That soldiers one line makes what patients have told me for years, that their diagnosis was a gift. It was a gift because they made it a life changing experience. They took the illness and made lemons out of lemonade. They put up with all the treatment regimens in hopes that their lives would be better to some degree on the other end, even if it meant a lifetime of treatment. When the diagnosis is a life changing experience there are choices about how life changing and how it will change your life, but let’s say it opens your eyes to possibility. Maybe it gives you the freedom to do something you’ve always wanted to do but didn’t have the guts to do…until now.
I recently listened to Michael J. Fox’s book, Always Looking Up, and even with all his fame and fortune, he wouldn’t have had many of the life affirming experiences he’s had without the diagnosis. He has made his Parkinson’s Disease a life changing experience for him and his family. He is living proof that it can be done. If you look deeper and closer to your own personal experience I believe you’ll find people in your own sphere who have done the same.
Your choice, life changing or life ending…I know which I prefer!
If you’re a procrastinator you only have about thirty-six hours left to shop before Christmas Eve arrives. We’ve all had plenty of time to go out to the stores or make something, but what this season is about are hopes and dreams. When a kid makes that list to Santa they’re world is full of possibility. They begin their own journey as they wait for the big day to arrive so they can see if what is front and center in their consciousness actually materializes.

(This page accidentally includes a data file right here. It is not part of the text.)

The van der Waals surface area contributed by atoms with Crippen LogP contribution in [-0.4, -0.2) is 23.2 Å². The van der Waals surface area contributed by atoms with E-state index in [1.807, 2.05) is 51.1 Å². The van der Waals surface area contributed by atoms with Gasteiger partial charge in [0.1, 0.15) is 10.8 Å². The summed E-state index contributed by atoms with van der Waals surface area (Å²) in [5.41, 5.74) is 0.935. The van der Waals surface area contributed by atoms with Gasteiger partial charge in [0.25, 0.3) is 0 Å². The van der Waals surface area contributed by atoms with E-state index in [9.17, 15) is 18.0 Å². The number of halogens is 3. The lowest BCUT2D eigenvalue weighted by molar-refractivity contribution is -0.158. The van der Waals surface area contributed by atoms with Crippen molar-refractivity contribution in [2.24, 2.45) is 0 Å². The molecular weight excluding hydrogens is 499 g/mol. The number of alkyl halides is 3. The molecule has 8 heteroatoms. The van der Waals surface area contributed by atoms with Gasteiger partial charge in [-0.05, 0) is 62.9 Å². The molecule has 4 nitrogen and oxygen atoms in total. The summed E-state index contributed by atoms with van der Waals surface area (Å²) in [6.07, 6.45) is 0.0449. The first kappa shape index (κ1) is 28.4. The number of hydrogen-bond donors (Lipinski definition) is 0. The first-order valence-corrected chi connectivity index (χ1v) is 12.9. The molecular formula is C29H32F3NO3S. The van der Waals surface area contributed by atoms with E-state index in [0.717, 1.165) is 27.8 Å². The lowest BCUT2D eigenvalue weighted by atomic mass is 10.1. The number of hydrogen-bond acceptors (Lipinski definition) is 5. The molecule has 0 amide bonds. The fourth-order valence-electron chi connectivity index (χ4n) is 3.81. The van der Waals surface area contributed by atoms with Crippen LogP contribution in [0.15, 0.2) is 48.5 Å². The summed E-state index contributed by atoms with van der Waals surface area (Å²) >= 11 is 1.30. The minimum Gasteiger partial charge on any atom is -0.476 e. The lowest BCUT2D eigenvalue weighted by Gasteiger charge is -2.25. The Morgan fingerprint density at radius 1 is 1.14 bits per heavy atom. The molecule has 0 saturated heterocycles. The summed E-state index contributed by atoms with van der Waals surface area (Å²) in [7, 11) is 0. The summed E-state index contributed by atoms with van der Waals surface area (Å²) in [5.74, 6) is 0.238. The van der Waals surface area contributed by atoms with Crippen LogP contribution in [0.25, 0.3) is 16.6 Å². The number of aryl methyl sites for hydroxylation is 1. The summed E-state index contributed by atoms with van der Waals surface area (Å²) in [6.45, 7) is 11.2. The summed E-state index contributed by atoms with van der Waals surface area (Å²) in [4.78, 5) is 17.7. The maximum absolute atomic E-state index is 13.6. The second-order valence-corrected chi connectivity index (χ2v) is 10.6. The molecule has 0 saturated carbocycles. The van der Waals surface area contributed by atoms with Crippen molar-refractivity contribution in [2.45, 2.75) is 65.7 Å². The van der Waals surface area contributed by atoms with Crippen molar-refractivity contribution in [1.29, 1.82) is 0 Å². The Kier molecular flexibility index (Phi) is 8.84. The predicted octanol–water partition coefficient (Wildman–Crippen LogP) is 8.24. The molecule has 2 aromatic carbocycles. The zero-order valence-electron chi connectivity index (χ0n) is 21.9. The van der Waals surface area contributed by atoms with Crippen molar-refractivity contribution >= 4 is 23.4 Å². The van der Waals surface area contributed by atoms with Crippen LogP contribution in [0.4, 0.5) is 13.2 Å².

As we get older we ask for bigger things with bigger prices. “Why don’t we wish for the small things?” I ask this because when faced with a health challenge the obvious wish is to be cured. There are some who ask for healing (different from curing) but overall the wish is for a return to a life before the diagnosis…that’s not going to happen.
What if we wished for things that are smaller but are still big? Is that even possible? Would you be okay wishing for fewer symptoms? Perhaps you’d like to take fewer medications? That wish has come true for many diagnosed with HIV/AIDS. At one point there were clients of mine taking upwards of 20 pills a day, at different intervals, some refrigerated, and some not. Today, the pharmaceutical industry did answer many patients’ dreams by combining medications into one pill or coming up with more effective meds that can be taken in fewer doses.
Another example is for those facing fibromyalgia. It wasn’t too long along that there weren’t any FDA approved medications to help with the intense pain, but the past couple of years have seen strides that give relief to those with this particular health challenge.
Maybe you should wish for more pain-free days so you can dance, even if it’s in your living room. Maybe you should wish for a good night’s sleep so your body has time to recuperate and you get to explore the wonderful world of dreams. Just chunking the wishes down to more attainable outcomes will be a gift you give yourself.
Wishes do come true when we maintain a bit of perspective. Don’t forget to wish that the medical scientists of the world have enormous breakthroughs in the coming year…that’s one that would make us all rejoice!